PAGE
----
MediMedia Managed Markets
Managed Care magazine
P&T Community, The Online Resource for P&T Decision Makers
Login / Register
Join Us  Facebook  Twitter  Linked In


News Categories




Task Force Issues Final Recommendation Statement on Medications for Risk Reduction of Primary Breast Cancer

Amoxifen and raloxifene may have serious side effects (September 24)

The U.S. Preventive Services Task Force (USPSTF) has released its final recommendation statement on medications for risk reduction of primary breast cancer in women. The task force recommends that clinicians engage in shared, informed decision-making with women who are at increased risk for breast cancer about medications to reduce their risk. For women who are not at an increased risk for breast cancer, the task force recommends against the use of these medications.

Evidence shows that, for women at high risk for developing breast cancer, certain medications — specifically, tamoxifen and raloxifene — may reduce the risk. Women most at risk for getting breast cancer because of family history or other risk factors should weigh the benefits and harms of risk-reducing medications with their doctor.

Tamoxifen and raloxifene are part of a class of drugs that block the effects of estrogen in breast tissue. Some studies have shown that they reduce the risk of estrogen receptor (ER)-positive breast cancer, a type of cancer that is sensitive to estrogen. While these medications can reduce a woman’s risk for developing breast cancer, they have the potential to cause serious adverse effects, including blood clots, an increased risk for endometrial cancer, and cataracts.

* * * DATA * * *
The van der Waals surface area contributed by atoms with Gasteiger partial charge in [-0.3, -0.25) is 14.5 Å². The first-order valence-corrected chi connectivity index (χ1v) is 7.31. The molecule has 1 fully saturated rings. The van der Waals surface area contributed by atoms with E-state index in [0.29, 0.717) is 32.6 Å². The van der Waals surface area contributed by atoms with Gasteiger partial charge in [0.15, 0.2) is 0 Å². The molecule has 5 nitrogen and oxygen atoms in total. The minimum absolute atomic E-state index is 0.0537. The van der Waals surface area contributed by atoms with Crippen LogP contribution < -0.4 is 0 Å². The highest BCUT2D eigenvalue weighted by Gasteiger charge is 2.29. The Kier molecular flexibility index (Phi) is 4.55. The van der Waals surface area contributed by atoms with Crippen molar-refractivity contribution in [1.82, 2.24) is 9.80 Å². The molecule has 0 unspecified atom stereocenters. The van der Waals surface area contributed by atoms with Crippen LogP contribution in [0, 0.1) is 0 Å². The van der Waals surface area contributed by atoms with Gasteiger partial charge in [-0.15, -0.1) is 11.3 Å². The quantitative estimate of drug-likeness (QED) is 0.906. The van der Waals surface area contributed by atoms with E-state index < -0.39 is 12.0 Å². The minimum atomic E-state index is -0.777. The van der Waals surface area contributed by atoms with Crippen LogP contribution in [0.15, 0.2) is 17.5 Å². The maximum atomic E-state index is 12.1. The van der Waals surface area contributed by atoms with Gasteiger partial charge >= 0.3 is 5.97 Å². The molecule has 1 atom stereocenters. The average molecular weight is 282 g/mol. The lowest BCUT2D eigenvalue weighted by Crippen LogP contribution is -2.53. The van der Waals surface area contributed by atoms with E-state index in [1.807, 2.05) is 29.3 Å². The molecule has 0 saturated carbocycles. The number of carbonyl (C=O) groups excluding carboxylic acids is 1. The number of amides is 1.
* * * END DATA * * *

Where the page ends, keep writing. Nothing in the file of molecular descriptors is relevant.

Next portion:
The task force’s final recommendation applies to women 35 years old and older who do not have signs or symptoms of breast cancer and who have never been diagnosed with breast cancer, DCIS (abnormal cells in the milk glands or ducts that indicate an increased risk for breast cancer), or LCIS (abnormal cells in the lobules of milk glands in the breast that indicate an increased risk for breast cancer). In addition, the recommendation does not apply to women with a history of blood clots, including deep-vein thrombosis, blood clots in the lung, strokes, or mini-strokes.

The final recommendation statement was published online in the Annals of Internal Medicine and is available on the USPSTF Web site.

Source: USPSTF; September 24, 2013.

More stories